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How to Prevent Social Isolation from Making Loneliness Worse

Brian W. Simpson

One of COVID-19’s harshest ironies: Just when we need each other more, we’re being forced apart.

America had a chronic loneliness problem before COVID-19, but the battle to stop the spread of the disease is poised to dramatically increase the risk for loneliness, says 19th U.S. Surgeon General Vivek Murthy. Social distancing, while a vital strategy to stem the COVID-19 pandemic, can worsen people’s sense of isolation.

“We find ourselves with a silent but common challenge of loneliness that people are struggling with all over the country and all over the world. And now on top of that, we're being asked to pull back from life-sustaining interactions with other people,” says Murthy, now a Distinguished Policy Scholar in the Department of Health Policy and Management at the Johns Hopkins Bloomberg School of Public Health.

Murthy knows loneliness. He experienced it as a child and saw its pernicious effects on patients when he was a physician, as he described in a recent Hopkins Bloomberg Public Health magazine article. While on a 2014 listening tour with people across the U.S. after being named Surgeon General by President Barack Obama, Murthy was surprised how frequently loneliness came up in conversations.

More than 20% of Americans reported that they often or always feel lonely in a 2018 Kaiser Family Foundation study. Loneliness has been linked to a 26% increased risk for premature death, noted a 2015 Perspectives on Psychological Science article.

Data like these and his own observations pushed Murthy to write the soon-to-be-released book, Together: The Healing Power of Human Connection in a Sometimes Lonely World (HarperCollins).

Faced with the necessity of social distancing as COVID-19 continues to spread, Americans can take some simple steps to ameliorate their loneliness and others’, Murthy says.

  • First, spend at least 15 minutes each day talking with or writing to a loved one. “15 minutes doesn't seem like a lot of time, but when done consistently that small amount of time can make a big difference in how connected we feel,” Murthy says.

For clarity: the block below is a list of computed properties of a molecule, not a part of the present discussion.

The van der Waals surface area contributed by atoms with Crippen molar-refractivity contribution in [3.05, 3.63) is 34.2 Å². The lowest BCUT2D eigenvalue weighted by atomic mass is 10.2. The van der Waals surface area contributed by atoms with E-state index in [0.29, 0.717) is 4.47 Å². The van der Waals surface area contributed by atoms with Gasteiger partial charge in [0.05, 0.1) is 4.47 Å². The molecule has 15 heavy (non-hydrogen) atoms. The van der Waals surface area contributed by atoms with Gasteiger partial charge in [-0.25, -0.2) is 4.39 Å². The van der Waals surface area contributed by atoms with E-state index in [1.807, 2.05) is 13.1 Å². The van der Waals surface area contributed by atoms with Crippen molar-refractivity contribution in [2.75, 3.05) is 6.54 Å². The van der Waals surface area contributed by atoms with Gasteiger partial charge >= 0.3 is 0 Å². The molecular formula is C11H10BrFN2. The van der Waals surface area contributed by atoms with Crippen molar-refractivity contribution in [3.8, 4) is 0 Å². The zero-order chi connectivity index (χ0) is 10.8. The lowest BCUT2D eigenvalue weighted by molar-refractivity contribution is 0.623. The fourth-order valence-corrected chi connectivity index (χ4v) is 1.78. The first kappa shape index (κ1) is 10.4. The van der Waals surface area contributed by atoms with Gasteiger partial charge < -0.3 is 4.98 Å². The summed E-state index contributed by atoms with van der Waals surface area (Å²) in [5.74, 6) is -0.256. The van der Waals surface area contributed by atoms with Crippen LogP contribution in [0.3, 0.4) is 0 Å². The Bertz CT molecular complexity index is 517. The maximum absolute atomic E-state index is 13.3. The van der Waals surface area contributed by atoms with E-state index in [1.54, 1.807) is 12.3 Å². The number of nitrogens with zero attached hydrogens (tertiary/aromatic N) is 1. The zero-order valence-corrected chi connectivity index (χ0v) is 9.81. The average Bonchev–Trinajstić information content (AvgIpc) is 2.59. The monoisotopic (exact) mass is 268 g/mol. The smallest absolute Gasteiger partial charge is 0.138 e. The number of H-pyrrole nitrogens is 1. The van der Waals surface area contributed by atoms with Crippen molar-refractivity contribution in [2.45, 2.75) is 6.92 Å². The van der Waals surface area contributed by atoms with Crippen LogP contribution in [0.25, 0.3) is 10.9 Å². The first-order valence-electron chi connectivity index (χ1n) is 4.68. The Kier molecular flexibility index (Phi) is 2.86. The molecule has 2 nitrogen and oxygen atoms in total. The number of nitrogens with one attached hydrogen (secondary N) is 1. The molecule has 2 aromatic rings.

• Second, dial down distractions and give undivided attention to people. Refreshing your social media feed or scrolling through emails is obvious to the person you’re speaking with. “The cost to our relationships is significant. It impacts the quality of the interaction, and ultimately the quality of the relationship,” he says.
  • Third, find ways to serve others. “We can call a neighbor ...and check on them to make sure they're doing okay. We can drop food off to somebody,” Murthy says. “We can write to people to let them know ... that we know, that they're going through a tough time and that we're thinking of them. These are small but powerful ways in which we can seek to serve others.”

Actions like these can be especially valuable for the more than 35 million Americans who live alone. Family, friends, and coworkers should make a special effort to stay connected with them. Another group who need help in the COVID-19 era: The quarantined (people believed to have been exposed to someone infected) and isolated (people who have been infected and need to be prevented from infecting others).

Such efforts combat the chronic loneliness that can pull one inward and insidiously chip away at one’s sense of self. “You start to believe that the reason that you're lonely is because you're not likable or because you're not lovable,” Murthy says. Serving others shifts the focus outward, he says, and reminds people of their own value and ability to contribute to the world.

Even if you’re staying at home, Murthy says you can still call a neighbor to check in with them, take food to someone who isn’t able to go out, or write a note to a friend. “These are small but powerful ways in which we can seek to serve others,” he says.

Another way to fight loneliness: Allow people to help you. Some people have a hard time accepting help, but it can be affirming for both, Murthy says. “There is something very powerful about allowing others to help you. It requires you to be vulnerable in a moment, but the truth is that all of us are vulnerable, especially right now,” he explains. “Both helping others and now allowing yourself to be helped … ultimately strengthen your connection with others.”

Brian W. Simpson, MPH, is editor-in-chief of Hopkins Bloomberg Public Health magazine and Global Health NOW.